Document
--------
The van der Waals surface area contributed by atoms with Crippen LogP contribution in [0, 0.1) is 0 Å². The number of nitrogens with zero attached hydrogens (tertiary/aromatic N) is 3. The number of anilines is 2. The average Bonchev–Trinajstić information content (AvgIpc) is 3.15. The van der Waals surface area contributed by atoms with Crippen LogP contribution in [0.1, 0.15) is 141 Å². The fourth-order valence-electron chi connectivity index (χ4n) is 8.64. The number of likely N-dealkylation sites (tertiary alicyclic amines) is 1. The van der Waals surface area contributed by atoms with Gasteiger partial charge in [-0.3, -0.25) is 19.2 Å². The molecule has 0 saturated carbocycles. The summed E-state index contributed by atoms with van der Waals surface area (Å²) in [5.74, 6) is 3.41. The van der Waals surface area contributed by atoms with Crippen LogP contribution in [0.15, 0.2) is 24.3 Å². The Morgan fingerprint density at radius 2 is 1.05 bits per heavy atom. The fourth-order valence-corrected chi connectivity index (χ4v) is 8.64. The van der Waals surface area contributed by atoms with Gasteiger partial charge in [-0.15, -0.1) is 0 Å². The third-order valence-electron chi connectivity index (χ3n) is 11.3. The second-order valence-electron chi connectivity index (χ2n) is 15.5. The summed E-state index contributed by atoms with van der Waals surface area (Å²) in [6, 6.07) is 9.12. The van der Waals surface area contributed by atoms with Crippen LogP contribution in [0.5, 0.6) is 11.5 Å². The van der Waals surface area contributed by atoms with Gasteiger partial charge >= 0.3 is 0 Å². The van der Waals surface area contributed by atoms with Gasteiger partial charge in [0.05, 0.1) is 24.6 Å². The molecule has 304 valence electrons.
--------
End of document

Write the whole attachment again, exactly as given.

The van der Waals surface area contributed by atoms with Crippen LogP contribution in [0, 0.1) is 0 Å². The number of nitrogens with zero attached hydrogens (tertiary/aromatic N) is 3. The number of anilines is 2. The average Bonchev–Trinajstić information content (AvgIpc) is 3.15. The van der Waals surface area contributed by atoms with Crippen LogP contribution in [0.1, 0.15) is 141 Å². The fourth-order valence-electron chi connectivity index (χ4n) is 8.64. The number of likely N-dealkylation sites (tertiary alicyclic amines) is 1. The van der Waals surface area contributed by atoms with Gasteiger partial charge in [-0.3, -0.25) is 19.2 Å². The molecule has 0 saturated carbocycles. The summed E-state index contributed by atoms with van der Waals surface area (Å²) in [5.74, 6) is 3.41. The van der Waals surface area contributed by atoms with Crippen LogP contribution in [0.15, 0.2) is 24.3 Å². The Morgan fingerprint density at radius 2 is 1.05 bits per heavy atom. The fourth-order valence-corrected chi connectivity index (χ4v) is 8.64. The van der Waals surface area contributed by atoms with Gasteiger partial charge in [-0.15, -0.1) is 0 Å². The third-order valence-electron chi connectivity index (χ3n) is 11.3. The second-order valence-electron chi connectivity index (χ2n) is 15.5. The summed E-state index contributed by atoms with van der Waals surface area (Å²) in [6, 6.07) is 9.12. The van der Waals surface area contributed by atoms with Crippen LogP contribution in [0.5, 0.6) is 11.5 Å². The van der Waals surface area contributed by atoms with Gasteiger partial charge >= 0.3 is 0 Å². The van der Waals surface area contributed by atoms with Gasteiger partial charge in [0.05, 0.1) is 24.6 Å². The molecule has 304 valence electrons.